Open letter on military deployment to Iraq
11 February 2015
To all Government Ministers and Members of the New Zealand Parliament,
We strongly oppose the commitment of any military support by the New Zealand government to the war in Iraq and Syria, and are appalled by the Prime Minister’s use of the Gallipoli anniversary as a mantle to cloak a new deployment of combat troops to the Middle East.
The situation in Iraq and Syria is the direct result of the tragic history of western military intervention in the region, in particular the 2003 US-led military invasion of Iraq and subsequent brutal eight-year long occupation. The further involvement of western armed forces in the Middle East, whether in a training or combat capacity, will do nothing but bring more violence, killing and hardship to the peoples there. Military trainers will add nothing of value to peace processes in the region.
We advocate for the self-determination of all people, in this case the people of Iraq and Syria. Any solution to this crisis must come from them, with diplomatic support from the international community. As the Head of the United Nations Assistance Mission in Iraq and others have stated, comprehensive solutions will only come about through an inclusive political process.
The Prime Minister’s assertion that the deployment of combat troops to Iraq is the price of membership in the exclusive Five Eyes “club” implicates New Zealand in atrocities and human rights violations committed by any of the states involved. This diminishes rather than enhances our security, and will make it more difficult to be an independent honest broker on the Security Council. Such a “club” is completely at odds with the government’s stated commitment to an international order based on respect for human rights.
If endless overseas military deployments are the price of membership of the Five Eyes “club”, which in any event is New Zealand’s most significant contribution to US and UK-led military interventions in other countries via the Waihopai Spy Base, then it is clearly not in our best interests and New Zealand must withdraw from it.
We call on the government to make a positive contribution to peace in Iraq and Syria:
· by providing non-military humanitarian aid to intergovernmental and non-governmental organisations working in the region, and in particular we call for the resources currently earmarked for military deployment to be transferred instead to the United Nations High Commissioner for Refugees and other humanitarian assistance agencies; and
· by increasing support for diplomatic processes to bring about comprehensive and long term solutions to the crises in Iraq and Syria.
Edwina Hughes, Coordinator, Peace Movement Aotearoa
Professor Kevin Clements, Director, National Centre for Peace and Conflict Studies, University of Otago
Helen Kingston and Virginia Stocker, Golden Bay Peace Group
Mike Treen, Global Peace and Justice Auckland
Murray Horton, Spokesperson, Anti-Bases Campaign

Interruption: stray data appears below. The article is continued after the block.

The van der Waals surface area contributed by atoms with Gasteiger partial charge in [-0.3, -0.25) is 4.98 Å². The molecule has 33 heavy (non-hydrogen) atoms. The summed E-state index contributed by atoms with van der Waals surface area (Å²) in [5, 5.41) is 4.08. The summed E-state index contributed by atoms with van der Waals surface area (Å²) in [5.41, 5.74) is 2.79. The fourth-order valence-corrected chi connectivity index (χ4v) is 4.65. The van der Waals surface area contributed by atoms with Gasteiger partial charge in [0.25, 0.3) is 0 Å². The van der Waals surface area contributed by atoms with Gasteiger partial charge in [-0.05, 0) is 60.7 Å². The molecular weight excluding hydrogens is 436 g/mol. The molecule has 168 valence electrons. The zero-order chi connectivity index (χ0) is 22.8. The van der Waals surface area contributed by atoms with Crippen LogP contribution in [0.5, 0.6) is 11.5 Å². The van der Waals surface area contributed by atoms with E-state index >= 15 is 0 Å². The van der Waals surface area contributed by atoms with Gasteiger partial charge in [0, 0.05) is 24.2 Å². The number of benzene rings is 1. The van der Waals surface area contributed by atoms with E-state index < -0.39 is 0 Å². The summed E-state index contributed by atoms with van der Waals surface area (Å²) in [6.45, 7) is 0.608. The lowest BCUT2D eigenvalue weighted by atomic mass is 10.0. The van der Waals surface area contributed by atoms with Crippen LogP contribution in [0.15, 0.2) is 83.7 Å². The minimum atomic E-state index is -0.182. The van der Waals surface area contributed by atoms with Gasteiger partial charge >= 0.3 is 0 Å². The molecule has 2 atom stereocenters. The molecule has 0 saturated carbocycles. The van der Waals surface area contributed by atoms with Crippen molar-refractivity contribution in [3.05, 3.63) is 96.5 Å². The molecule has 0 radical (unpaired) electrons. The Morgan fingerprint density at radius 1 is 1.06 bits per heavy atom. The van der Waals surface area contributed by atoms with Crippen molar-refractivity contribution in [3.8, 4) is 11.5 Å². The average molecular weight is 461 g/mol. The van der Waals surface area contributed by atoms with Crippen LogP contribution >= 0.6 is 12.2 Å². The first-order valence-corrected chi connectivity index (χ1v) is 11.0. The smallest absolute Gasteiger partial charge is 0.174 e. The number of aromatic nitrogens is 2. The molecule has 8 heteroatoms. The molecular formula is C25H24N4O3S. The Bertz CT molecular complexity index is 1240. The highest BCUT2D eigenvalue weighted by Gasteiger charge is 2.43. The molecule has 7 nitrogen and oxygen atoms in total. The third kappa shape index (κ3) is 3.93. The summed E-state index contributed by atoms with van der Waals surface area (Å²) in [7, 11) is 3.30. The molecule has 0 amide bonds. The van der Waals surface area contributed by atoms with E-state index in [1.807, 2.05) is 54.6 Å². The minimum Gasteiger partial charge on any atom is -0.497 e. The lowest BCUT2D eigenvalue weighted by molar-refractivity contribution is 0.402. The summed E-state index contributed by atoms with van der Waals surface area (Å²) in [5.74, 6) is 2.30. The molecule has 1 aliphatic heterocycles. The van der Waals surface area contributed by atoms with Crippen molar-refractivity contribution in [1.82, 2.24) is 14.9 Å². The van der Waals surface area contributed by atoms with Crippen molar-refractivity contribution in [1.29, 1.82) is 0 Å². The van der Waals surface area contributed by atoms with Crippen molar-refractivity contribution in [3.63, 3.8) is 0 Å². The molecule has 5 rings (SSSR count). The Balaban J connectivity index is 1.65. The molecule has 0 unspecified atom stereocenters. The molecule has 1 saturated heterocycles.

Kevin McBride, National Coordinator, Pax Christi Aotearoa-New Zealand
Elizabeth Duke and Elizabeth Thompson, Yearly Meeting CoClerks, Religious Society of Friends (Quakers), Aotearoa New Zealand, Te Haahi Tuuhauwiri
Pauline McKay, National Director, Christian World Service
Celine Kearney, President, Women’s International League for Peace and Freedom, Aotearoa section
Chris Barfoot, Chair, Aotearoa New Zealand Peace and Conflict Studies Centre Trust
Pania Lawsen, Hokianga Catholic Workers
Caroline Ongleo-Calub, Acting General Manager and Head of Peace Development, The Peace Foundation
Commander Robert Green RN (Ret’d) and Dr Kate Dewes, Co-Directors, Disarmament and Security Centre
Fr Peter Murnane, Waihopai Ploughshares
V. Jonathan Hartfield, Chairman, New Zealand Anglican Pacifist Fellowship
Richard Northey, Chair, International Affairs and Disarmament Committee, The Peace Foundation
Jess Murray, Otaki Women’s Peace Group
Dr. Teresia Teaiwa, Pacific Studies, Victoria University of Wellington
Professor Jane Kelsey, Faculty of Law, University of Auckland
Professor Dr. Klaus Bosselmann, Director, New Zealand Centre for Environmental Law, Faculty of Law, University of Auckland
Professor Richard Jackson, Deputy Director, National Centre for Peace and Conflict Studies, University of Otago
Associate Professor Annabel Cooper, Department of Sociology, Gender and Social Work, University of Otago
Associate Professor Jenny Bryant-Tokalau, Pacific Islands Studies, Te Tumu (School of Maori, Pacific and Indigenous Studies), University of Otago
Associate Professor Yvonne Underhill-Sem, Development Studies, School of Social Sciences, Faculty of Arts, University of Auckland
Dr. Heather Devere, National Centre for Peace and Conflict Studies, University of Otago
Professor Murray Rae, Department of Theology and Religion, University of Otago
Dr David V Williams, Professor of Law, University of Auckland
Dr Pala Molisa, School of Accounting and Commercial Law, Victoria University of Wellington
Rosemary McBryde, Centre Administrator, National Centre for Peace and Conflict Studies, University of Otago
· Edwina Hughes, Peace Movement Aotearoa, tel 04 382 8129
· Helen Kingston, Golden Bay Peace Group, tel 03 525 9576 / 027 525 9576
· Professor Kevin Clements, National Centre for Peace and Conflict Studies, tel 03 479 9468 / 021 2471103